EU Struggles Over Plan to Split Energy Companies | Europe| News and current affairs from around the continent | DW | 06.06.2008
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EU Struggles Over Plan to Split Energy Companies

European energy ministers on Friday were finding it hard to reach an agreement over proposals to bring more competition to the EU's gas and power markets by taking apart the continent's big energy companies.

The Sun behind a electric power tower

Will EU ministers come together and reach a deal?

EU Energy Commissioner Andris Piebalgs said that a failure to reach agreement would have serious consequences for everyone.

"I ask you not to miss this opportunity," Piebalgs said, according to news reports.

The main controversy among countries remains whether gas and electricity concerns should be forced to spin off their retail distribution networks into separate companies, hence creating more competition.

The European Commission, which proposed the plan last September, hopes that the move will end conflicts of interests that keep prices high and hold back investment.

Giving the big guys a break

A gas pipeline

The big guys don't want to give up their pipelines

Several EU countries, including France and Germany, have introduced alternative ways to change the status quo after energy companies complained about the plan. A compromise proposal by the Slovenian EU presidency would now spare some of the continent's biggest energy companies from being broken up.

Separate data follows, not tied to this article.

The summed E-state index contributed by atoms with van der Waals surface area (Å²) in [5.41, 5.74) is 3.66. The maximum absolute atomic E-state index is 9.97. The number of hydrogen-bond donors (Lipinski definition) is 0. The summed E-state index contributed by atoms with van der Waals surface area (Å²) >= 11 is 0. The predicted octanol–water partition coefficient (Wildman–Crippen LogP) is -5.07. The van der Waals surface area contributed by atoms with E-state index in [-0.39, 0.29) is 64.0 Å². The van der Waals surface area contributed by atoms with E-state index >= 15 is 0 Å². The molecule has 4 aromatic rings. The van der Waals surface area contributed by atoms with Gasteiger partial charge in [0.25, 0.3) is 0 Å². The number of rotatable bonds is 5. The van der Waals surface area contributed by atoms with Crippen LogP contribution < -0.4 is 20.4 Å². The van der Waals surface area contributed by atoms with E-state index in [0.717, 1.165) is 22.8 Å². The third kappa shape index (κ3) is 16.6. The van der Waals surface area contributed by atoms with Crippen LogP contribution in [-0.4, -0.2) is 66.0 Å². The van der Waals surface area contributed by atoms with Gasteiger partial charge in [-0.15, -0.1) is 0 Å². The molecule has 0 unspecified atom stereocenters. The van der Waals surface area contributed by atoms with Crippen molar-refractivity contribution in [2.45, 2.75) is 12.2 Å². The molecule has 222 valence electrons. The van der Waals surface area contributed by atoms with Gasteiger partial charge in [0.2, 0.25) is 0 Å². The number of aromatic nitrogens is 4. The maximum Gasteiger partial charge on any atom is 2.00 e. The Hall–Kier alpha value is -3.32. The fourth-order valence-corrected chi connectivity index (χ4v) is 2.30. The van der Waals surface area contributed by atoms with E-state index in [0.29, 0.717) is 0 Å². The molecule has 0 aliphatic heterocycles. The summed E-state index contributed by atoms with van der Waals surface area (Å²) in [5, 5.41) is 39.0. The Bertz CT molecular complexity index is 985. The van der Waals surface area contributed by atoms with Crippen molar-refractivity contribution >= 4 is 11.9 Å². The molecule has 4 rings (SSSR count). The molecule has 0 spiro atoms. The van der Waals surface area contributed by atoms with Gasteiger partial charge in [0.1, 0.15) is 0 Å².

According to the Slovenian plan, energy companies would still own distribution infrastructure as long as the operators of gas pipelines and power transmission lines are highly independent of the parent company.

Backers of full separation, such as Denmark and the Netherlands, want any alternative to be only a temporary arrangement that would be eventually phased out.

Running out of time

If an agreement on the main principles of the reform are not reached soon, little progress is likely for some time.

France, which is deeply opposed to the idea of breaking up big national champions in the energy sector, takes over the European Union's rotating presidency in July for the rest of the year.

Some energy giants have already taken Stepps to sell their distribution networks in order to avoid EU anti-trust problems.

German energy group EON said earlier this year it was planning to sell its high-voltage electricity network in the face of concerns from EU regulators.

Last week, fellow German energy group RWE proposed last week to sell off its 4,100 kilometers (2,500 miles) of gas transmission network in order to avoid a drawn-out anti-trust battle with the commission.

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